Everywhere you turn you hear people talking about the cloud (and we aren’t talking about the weather).
“I just moved my e-mail to the cloud.”
“Well, I just moved my shared folders to the cloud.”
“Hah! I just moved my finances AND my CRM software to the cloud.”
Banking in the cloud, sales, remote support, even full server systems are being relocated to cloud sites to eliminate the need for local hardware and infrastructure. There are definite perks to using Internet services, but before you move your last server to the cloud, there are a few things you may want to think about that will go away if you take out that last box.
Here are a few reasons NOT to move that last server off site (or “off-prem” if you are “in-the-know”).
- User account management – A server with Active Directory acts as a centralized database to control user accounts and passwords to determine who can log in to the computers in the network. Without a server, you must manually add a user account to each computer in the network, and if somebody moves to a different computer, you need to add a new account to that computer before they can work. For places with more than 8 computers, this becomes very time consuming to manage. It also creates some challenges when sharing files between computers locally. (Unless you like spending 2 hours on meaningless, time-consuming, repetitive chores)
- User password management – In addition to setting up user accounts, you can also setup how strict passwords should be. You can force users to change them every so often, prevent them from reusing passwords, and define how long they need to be. (Even though without those rules in place, users will ALWAYS choose appropriately complex passwords, right?)
- Patching Management – You can manage patching and update settings on all computers from one place. Using “group policies”, you can force all computers to grab patches from the same location and either install them, or prompt the user for a time when they should install. You can even block the installation of new patches from Microsoft if you don’t want to trust their testing when rolling out new patches. (But Microsoft always gets things right the first time, don’t they?)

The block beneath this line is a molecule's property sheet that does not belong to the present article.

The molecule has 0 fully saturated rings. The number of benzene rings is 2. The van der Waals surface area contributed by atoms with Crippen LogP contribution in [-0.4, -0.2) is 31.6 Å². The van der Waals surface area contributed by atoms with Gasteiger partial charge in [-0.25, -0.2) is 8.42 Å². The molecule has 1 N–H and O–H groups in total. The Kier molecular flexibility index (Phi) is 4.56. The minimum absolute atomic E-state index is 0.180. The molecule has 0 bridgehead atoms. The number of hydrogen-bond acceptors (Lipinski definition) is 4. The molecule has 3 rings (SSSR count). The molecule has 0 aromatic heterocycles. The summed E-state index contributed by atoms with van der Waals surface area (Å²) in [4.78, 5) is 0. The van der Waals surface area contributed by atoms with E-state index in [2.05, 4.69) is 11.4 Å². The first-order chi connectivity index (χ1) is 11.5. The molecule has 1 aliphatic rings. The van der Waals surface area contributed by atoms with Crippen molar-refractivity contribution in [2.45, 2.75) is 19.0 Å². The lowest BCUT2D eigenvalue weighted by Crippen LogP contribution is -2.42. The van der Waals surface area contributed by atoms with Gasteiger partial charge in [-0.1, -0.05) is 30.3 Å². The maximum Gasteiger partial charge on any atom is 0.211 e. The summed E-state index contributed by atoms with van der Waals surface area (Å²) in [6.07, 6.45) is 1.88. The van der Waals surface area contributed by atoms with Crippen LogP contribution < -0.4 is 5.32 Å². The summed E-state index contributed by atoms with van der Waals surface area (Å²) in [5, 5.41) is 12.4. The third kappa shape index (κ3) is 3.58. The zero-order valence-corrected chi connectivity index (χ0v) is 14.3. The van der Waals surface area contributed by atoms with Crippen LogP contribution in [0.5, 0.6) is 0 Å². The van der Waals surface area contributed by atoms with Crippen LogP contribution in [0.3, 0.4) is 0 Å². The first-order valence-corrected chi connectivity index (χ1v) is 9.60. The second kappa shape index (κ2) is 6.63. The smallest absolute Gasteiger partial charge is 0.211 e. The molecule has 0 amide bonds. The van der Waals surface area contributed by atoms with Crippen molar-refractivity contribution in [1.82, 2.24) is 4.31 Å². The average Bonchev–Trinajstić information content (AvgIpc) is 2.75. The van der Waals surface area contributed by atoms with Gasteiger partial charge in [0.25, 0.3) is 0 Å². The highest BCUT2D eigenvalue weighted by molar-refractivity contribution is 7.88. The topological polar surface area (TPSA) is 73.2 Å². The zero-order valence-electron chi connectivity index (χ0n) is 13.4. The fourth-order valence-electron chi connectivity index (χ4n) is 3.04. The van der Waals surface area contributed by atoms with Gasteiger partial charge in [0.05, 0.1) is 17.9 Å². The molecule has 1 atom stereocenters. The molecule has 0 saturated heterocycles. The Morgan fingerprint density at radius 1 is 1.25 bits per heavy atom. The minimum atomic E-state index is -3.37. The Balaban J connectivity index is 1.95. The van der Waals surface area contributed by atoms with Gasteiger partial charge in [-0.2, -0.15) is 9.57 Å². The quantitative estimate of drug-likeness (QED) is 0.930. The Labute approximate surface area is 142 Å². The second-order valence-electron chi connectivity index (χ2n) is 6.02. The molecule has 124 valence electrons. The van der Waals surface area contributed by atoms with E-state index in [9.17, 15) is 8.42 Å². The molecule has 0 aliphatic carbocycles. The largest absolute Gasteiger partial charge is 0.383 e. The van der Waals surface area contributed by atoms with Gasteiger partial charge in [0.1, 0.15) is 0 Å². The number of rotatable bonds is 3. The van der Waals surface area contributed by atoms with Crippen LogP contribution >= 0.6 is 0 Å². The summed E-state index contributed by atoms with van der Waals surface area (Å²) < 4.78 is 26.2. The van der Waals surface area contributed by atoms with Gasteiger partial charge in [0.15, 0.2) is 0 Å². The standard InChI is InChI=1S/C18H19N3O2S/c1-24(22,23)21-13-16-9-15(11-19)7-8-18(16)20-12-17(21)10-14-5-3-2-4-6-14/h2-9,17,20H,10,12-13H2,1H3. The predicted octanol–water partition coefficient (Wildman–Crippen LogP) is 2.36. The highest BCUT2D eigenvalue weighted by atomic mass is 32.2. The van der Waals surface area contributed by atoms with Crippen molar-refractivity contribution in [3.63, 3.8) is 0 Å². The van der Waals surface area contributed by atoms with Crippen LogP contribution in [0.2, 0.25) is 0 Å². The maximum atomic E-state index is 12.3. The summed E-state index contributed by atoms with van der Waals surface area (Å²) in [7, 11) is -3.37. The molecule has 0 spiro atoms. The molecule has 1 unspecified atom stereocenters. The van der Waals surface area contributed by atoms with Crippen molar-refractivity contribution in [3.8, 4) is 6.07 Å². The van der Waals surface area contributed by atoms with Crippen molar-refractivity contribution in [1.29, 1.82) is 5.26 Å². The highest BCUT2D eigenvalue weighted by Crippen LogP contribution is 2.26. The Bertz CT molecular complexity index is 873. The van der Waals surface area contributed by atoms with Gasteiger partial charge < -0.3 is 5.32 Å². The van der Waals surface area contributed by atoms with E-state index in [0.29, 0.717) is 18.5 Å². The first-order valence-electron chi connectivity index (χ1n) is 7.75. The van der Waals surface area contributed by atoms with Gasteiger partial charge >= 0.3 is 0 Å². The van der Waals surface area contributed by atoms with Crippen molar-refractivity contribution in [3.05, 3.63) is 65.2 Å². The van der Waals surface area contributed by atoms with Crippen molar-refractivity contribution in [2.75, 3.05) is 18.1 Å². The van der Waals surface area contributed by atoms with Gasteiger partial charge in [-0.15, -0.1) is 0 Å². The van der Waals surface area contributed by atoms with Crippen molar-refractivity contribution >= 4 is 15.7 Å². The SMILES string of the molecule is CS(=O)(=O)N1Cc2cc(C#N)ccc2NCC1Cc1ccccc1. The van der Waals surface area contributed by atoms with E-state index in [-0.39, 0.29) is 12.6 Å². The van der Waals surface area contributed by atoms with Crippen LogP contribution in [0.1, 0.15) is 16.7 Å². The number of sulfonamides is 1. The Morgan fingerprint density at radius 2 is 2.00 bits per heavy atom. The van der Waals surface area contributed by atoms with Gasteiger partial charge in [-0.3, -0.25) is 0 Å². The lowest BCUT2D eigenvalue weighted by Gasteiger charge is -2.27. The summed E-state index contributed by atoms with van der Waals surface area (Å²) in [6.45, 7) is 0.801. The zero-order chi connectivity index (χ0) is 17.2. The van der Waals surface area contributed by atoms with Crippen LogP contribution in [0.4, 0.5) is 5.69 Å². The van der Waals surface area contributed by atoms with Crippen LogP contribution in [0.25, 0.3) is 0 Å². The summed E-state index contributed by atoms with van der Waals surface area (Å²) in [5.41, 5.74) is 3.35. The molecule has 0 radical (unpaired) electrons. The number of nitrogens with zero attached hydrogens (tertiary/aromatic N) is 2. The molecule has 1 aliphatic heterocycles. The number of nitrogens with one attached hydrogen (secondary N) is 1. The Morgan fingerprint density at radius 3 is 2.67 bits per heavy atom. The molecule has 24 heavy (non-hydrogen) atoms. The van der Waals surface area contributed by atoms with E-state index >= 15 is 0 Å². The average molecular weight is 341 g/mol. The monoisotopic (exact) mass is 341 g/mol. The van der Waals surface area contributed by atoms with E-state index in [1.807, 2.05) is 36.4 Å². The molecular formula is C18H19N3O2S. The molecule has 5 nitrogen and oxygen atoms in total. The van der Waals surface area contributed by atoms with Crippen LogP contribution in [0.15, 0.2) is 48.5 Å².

- Local Data - Despite everybody’s attempts to move data to the cloud, it seems there is always one tricky piece of data that defies logic and needs to be kept local. Having a server to store it allows it to be centrally available, and easily backed up.
- Centralized Printing/Scanning – Newer servers have improved the management abilities of printers and copier/scanners. You can setup a printer once, and then automate the workstations connect to the server for printing. (Unless you LIKE running around the office, pushing people out of their desks!) Additionally, a server provides a centralized location for sending scanned files for everybody to access.
- Other Centralized tools – rolling out new pieces of software, mapping shared drive letters, updating existing software, synchronizing email and computer passwords, the list goes on and on (and on and on and on).
While the cloud thing is new and exciting, and it offers a lot of flexibility not available with a local server, there is still a need for local servers. However, as the roles of that server are reduced by moving some functions to the cloud, the need for the super-powerful, beefy servers becomes less important. For business solutions in Florida, a basic server with minimal storage can be cheaper than a desktop computer! And that server will still have some redundancies not found in a desktop computer to continue to prevent downtime.
When you sit down to your next planning session (and you do have planning sessions, right?) make sure you seriously consider keeping that last server around to handle the network management and maintenance so that you don’t get stuck with a situation where the computers don’t meet your needs. It will save you time and money. For those of you looking for IT support in West Palm Beach, you can always contact InfoStream with your questions.